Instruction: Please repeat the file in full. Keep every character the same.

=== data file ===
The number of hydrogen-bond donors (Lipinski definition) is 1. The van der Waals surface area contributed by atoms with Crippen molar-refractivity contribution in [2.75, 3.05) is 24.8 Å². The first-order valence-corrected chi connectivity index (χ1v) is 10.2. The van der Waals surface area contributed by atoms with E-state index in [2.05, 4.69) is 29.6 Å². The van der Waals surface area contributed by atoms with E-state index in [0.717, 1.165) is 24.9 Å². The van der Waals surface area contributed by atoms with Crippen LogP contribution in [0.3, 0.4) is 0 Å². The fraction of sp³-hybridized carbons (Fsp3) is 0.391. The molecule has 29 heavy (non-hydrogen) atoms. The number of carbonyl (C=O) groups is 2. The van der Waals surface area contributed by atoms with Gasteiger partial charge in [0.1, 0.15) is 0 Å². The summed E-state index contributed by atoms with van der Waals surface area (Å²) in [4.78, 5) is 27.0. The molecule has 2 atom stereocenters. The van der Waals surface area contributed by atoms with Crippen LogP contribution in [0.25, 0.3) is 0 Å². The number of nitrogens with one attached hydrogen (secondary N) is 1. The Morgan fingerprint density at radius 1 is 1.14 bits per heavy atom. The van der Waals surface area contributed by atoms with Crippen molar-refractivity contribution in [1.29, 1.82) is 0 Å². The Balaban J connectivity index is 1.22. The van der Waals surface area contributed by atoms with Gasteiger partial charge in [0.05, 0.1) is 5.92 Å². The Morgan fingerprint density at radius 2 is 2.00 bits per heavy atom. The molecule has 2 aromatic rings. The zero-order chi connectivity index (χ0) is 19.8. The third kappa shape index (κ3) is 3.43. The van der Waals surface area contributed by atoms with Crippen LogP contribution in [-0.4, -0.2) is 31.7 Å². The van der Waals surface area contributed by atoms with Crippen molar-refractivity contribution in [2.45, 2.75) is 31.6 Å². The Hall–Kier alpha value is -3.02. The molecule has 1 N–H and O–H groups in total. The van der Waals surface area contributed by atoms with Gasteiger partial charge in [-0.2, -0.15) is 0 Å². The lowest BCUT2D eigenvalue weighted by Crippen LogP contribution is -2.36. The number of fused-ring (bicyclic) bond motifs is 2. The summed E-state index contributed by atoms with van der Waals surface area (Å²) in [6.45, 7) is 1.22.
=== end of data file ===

The number of hydrogen-bond donors (Lipinski definition) is 1. The van der Waals surface area contributed by atoms with Crippen molar-refractivity contribution in [2.75, 3.05) is 24.8 Å². The first-order valence-corrected chi connectivity index (χ1v) is 10.2. The van der Waals surface area contributed by atoms with E-state index in [2.05, 4.69) is 29.6 Å². The van der Waals surface area contributed by atoms with E-state index in [0.717, 1.165) is 24.9 Å². The van der Waals surface area contributed by atoms with Crippen LogP contribution in [0.3, 0.4) is 0 Å². The fraction of sp³-hybridized carbons (Fsp3) is 0.391. The molecule has 29 heavy (non-hydrogen) atoms. The number of carbonyl (C=O) groups is 2. The van der Waals surface area contributed by atoms with Gasteiger partial charge in [0.1, 0.15) is 0 Å². The summed E-state index contributed by atoms with van der Waals surface area (Å²) in [4.78, 5) is 27.0. The molecule has 2 atom stereocenters. The van der Waals surface area contributed by atoms with Crippen LogP contribution in [0.25, 0.3) is 0 Å². The number of nitrogens with one attached hydrogen (secondary N) is 1. The Morgan fingerprint density at radius 1 is 1.14 bits per heavy atom. The van der Waals surface area contributed by atoms with Crippen molar-refractivity contribution in [1.29, 1.82) is 0 Å². The Balaban J connectivity index is 1.22. The van der Waals surface area contributed by atoms with Gasteiger partial charge in [0.05, 0.1) is 5.92 Å². The Morgan fingerprint density at radius 2 is 2.00 bits per heavy atom. The molecule has 2 aromatic rings. The zero-order chi connectivity index (χ0) is 19.8. The third kappa shape index (κ3) is 3.43. The van der Waals surface area contributed by atoms with Crippen LogP contribution in [-0.4, -0.2) is 31.7 Å². The van der Waals surface area contributed by atoms with Crippen molar-refractivity contribution in [2.45, 2.75) is 31.6 Å². The Hall–Kier alpha value is -3.02. The molecule has 1 N–H and O–H groups in total. The van der Waals surface area contributed by atoms with Gasteiger partial charge in [-0.2, -0.15) is 0 Å². The lowest BCUT2D eigenvalue weighted by Crippen LogP contribution is -2.36. The number of fused-ring (bicyclic) bond motifs is 2. The summed E-state index contributed by atoms with van der Waals surface area (Å²) in [6.45, 7) is 1.22.